Since I am a Christian single woman who would like to some day get married… let’s say I decide I am going to do everything possible to help my Christian “brothers” out in the lust department. I think this is a noble thing, but the problem is which brother am I helping?.. The one that is my elder? The new Christian brother that is still trying to disentangle himself from his past? The non-Christian but seeking brother? The solid brother who is married but easily distractable from his wife? The brother who is a solid Christian and single?.. And, my overarching question, “How do I know if I have succeeded?” Who will tell me when I have done a good job or failed with an outfit? Am I really subject every single day to other men’s ideas of whether I am successfully modest? Which man’s opinion do I pay attention to? So, you see, before I even getting into the culture or region element of the debate, I already am having problems defining who my target audience is and the litmus test by which I will know success. The inherent problem with “helping my Christian brother” is each man has a dramatically different perspective of what modest is!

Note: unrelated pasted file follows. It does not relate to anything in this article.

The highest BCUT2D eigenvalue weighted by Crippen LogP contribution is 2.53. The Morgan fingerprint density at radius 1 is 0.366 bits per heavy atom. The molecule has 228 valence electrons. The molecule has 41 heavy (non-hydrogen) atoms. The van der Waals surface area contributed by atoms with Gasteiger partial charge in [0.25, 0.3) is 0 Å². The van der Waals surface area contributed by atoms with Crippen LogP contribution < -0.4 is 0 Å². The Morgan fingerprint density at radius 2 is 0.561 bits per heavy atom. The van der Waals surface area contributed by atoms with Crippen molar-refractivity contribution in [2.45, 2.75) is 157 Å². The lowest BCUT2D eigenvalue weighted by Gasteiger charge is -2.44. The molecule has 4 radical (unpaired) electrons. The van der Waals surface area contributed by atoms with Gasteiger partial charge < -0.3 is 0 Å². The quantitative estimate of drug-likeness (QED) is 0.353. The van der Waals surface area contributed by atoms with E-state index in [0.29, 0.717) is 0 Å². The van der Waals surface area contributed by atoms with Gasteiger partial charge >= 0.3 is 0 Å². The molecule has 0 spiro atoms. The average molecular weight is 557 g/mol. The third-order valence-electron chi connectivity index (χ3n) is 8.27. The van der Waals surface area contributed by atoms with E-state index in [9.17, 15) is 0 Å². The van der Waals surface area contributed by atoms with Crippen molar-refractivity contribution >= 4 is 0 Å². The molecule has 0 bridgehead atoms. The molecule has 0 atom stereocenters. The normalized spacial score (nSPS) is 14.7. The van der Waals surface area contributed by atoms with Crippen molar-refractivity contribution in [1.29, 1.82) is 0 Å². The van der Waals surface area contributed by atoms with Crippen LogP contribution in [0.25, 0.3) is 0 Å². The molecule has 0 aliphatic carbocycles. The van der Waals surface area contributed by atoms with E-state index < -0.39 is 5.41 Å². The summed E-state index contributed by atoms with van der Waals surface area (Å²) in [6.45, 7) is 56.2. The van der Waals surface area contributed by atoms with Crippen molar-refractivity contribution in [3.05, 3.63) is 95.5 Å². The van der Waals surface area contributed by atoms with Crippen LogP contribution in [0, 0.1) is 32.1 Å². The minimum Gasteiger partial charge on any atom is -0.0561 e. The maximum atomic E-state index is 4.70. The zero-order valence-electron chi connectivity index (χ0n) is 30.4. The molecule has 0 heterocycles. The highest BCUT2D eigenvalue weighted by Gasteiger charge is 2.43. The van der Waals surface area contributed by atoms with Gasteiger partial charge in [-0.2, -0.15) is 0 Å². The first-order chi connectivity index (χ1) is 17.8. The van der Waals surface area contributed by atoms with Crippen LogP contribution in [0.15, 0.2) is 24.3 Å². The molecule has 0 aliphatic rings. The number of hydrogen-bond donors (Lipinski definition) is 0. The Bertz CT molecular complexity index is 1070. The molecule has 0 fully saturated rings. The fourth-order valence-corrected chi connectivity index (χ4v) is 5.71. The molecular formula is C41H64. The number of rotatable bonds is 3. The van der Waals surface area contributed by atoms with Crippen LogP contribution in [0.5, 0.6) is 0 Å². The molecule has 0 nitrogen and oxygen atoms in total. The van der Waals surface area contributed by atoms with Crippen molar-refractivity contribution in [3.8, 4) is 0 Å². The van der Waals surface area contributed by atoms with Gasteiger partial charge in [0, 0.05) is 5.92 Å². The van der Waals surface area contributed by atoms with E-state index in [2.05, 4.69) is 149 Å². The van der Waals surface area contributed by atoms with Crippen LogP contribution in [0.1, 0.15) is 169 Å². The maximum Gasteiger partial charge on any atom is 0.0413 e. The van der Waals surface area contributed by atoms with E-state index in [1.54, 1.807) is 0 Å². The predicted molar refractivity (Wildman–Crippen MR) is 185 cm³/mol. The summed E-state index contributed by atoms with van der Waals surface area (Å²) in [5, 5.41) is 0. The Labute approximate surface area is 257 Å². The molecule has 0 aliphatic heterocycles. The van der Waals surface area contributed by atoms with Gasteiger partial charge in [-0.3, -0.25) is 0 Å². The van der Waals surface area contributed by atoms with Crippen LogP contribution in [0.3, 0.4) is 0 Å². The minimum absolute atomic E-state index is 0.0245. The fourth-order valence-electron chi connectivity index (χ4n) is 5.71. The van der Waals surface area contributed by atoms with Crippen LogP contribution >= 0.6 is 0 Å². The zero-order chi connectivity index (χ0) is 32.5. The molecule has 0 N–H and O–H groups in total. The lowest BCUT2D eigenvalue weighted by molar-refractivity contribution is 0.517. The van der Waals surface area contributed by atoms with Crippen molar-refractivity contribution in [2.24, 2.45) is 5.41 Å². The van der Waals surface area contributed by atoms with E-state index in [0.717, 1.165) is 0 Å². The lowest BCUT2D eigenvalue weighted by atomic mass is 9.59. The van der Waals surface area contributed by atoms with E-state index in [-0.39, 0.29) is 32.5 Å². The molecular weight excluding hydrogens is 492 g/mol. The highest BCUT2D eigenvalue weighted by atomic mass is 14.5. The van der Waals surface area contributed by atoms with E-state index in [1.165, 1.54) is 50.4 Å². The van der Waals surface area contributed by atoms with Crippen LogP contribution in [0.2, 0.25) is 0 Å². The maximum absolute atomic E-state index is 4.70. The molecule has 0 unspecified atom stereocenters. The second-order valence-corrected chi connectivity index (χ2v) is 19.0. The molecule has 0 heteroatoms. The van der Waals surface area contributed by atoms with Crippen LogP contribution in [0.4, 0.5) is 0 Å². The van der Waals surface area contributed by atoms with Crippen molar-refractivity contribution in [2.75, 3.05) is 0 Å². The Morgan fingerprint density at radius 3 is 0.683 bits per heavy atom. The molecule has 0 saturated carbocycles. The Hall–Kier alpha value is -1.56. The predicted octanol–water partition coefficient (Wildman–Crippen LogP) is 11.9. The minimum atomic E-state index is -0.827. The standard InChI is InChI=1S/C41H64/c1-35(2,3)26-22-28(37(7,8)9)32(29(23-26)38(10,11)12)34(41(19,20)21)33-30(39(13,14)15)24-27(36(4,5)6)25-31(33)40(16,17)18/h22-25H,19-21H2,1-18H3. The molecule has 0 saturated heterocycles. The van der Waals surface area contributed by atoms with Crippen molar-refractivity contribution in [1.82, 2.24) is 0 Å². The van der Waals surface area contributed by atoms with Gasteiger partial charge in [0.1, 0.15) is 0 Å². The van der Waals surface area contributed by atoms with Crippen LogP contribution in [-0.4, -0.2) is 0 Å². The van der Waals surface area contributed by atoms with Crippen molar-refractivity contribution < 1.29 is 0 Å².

How does region and culture play a role? It is a fairly well known fact that the further south (or closer to the Equator) you get the less clothing is worn. Purely from a practical standpoint, it is just too hot in Florida to wear the same clothing that is a necessity in Alaska. And, from an economical stand point, standard clothing in the US (say bras for example) are not seen in the African countries (Ghana, Swaziland, and South Africa) I have been to. So, I am sure an argument can be made with the “when in Rome….” perspective, but the problem is, that still leaves modesty in the eye of the beholder.. region.. culture.. etc.. A never ending moving target dictated by an ambiguous definition.